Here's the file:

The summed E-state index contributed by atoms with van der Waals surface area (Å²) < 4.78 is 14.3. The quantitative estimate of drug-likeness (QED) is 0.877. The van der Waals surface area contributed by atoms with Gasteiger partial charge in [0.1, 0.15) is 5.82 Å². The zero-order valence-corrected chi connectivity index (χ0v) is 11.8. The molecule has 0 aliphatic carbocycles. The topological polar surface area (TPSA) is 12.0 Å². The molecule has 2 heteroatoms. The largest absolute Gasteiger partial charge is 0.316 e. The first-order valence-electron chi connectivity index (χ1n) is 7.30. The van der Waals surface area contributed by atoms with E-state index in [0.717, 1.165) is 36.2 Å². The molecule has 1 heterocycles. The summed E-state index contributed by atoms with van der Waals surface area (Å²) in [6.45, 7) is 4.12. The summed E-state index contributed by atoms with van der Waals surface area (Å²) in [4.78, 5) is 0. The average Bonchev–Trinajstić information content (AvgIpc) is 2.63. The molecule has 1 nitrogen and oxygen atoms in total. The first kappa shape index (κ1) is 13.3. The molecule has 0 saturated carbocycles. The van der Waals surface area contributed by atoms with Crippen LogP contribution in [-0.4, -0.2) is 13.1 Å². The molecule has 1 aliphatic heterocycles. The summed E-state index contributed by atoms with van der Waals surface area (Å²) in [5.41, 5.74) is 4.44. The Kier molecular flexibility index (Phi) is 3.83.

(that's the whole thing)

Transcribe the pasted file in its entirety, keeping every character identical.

The summed E-state index contributed by atoms with van der Waals surface area (Å²) < 4.78 is 14.3. The quantitative estimate of drug-likeness (QED) is 0.877. The van der Waals surface area contributed by atoms with Gasteiger partial charge in [0.1, 0.15) is 5.82 Å². The zero-order valence-corrected chi connectivity index (χ0v) is 11.8. The molecule has 0 aliphatic carbocycles. The topological polar surface area (TPSA) is 12.0 Å². The molecule has 2 heteroatoms. The largest absolute Gasteiger partial charge is 0.316 e. The first-order valence-electron chi connectivity index (χ1n) is 7.30. The van der Waals surface area contributed by atoms with E-state index in [0.717, 1.165) is 36.2 Å². The molecule has 1 heterocycles. The summed E-state index contributed by atoms with van der Waals surface area (Å²) in [6.45, 7) is 4.12. The summed E-state index contributed by atoms with van der Waals surface area (Å²) in [4.78, 5) is 0. The average Bonchev–Trinajstić information content (AvgIpc) is 2.63. The molecule has 1 nitrogen and oxygen atoms in total. The first kappa shape index (κ1) is 13.3. The molecule has 0 saturated carbocycles. The van der Waals surface area contributed by atoms with Crippen LogP contribution in [-0.4, -0.2) is 13.1 Å². The molecule has 1 aliphatic heterocycles. The summed E-state index contributed by atoms with van der Waals surface area (Å²) in [5.41, 5.74) is 4.44. The Kier molecular flexibility index (Phi) is 3.83.